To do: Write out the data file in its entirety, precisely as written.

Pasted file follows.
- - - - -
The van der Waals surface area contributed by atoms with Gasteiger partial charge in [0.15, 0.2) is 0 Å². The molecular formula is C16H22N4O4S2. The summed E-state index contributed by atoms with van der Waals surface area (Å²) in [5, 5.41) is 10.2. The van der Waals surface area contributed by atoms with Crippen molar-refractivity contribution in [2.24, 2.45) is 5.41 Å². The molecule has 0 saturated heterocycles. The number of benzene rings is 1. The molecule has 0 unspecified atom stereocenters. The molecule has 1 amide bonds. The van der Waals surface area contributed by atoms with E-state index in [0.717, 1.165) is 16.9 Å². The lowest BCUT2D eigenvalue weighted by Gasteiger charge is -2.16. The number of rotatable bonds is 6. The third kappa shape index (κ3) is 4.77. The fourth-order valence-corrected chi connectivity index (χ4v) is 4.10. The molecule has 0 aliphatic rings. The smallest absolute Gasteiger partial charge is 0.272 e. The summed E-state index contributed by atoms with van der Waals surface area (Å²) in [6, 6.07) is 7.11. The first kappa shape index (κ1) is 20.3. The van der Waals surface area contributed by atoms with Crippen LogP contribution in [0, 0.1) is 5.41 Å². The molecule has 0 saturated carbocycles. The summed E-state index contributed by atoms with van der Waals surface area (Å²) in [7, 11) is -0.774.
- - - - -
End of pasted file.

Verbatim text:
The van der Waals surface area contributed by atoms with Gasteiger partial charge in [0.15, 0.2) is 0 Å². The molecular formula is C16H22N4O4S2. The summed E-state index contributed by atoms with van der Waals surface area (Å²) in [5, 5.41) is 10.2. The van der Waals surface area contributed by atoms with Crippen molar-refractivity contribution in [2.24, 2.45) is 5.41 Å². The molecule has 0 saturated heterocycles. The number of benzene rings is 1. The molecule has 0 unspecified atom stereocenters. The molecule has 1 amide bonds. The van der Waals surface area contributed by atoms with E-state index in [0.717, 1.165) is 16.9 Å². The lowest BCUT2D eigenvalue weighted by Gasteiger charge is -2.16. The number of rotatable bonds is 6. The third kappa shape index (κ3) is 4.77. The fourth-order valence-corrected chi connectivity index (χ4v) is 4.10. The molecule has 0 aliphatic rings. The smallest absolute Gasteiger partial charge is 0.272 e. The summed E-state index contributed by atoms with van der Waals surface area (Å²) in [6, 6.07) is 7.11. The first kappa shape index (κ1) is 20.3. The van der Waals surface area contributed by atoms with Crippen LogP contribution in [0, 0.1) is 5.41 Å². The molecule has 0 saturated carbocycles. The summed E-state index contributed by atoms with van der Waals surface area (Å²) in [7, 11) is -0.774.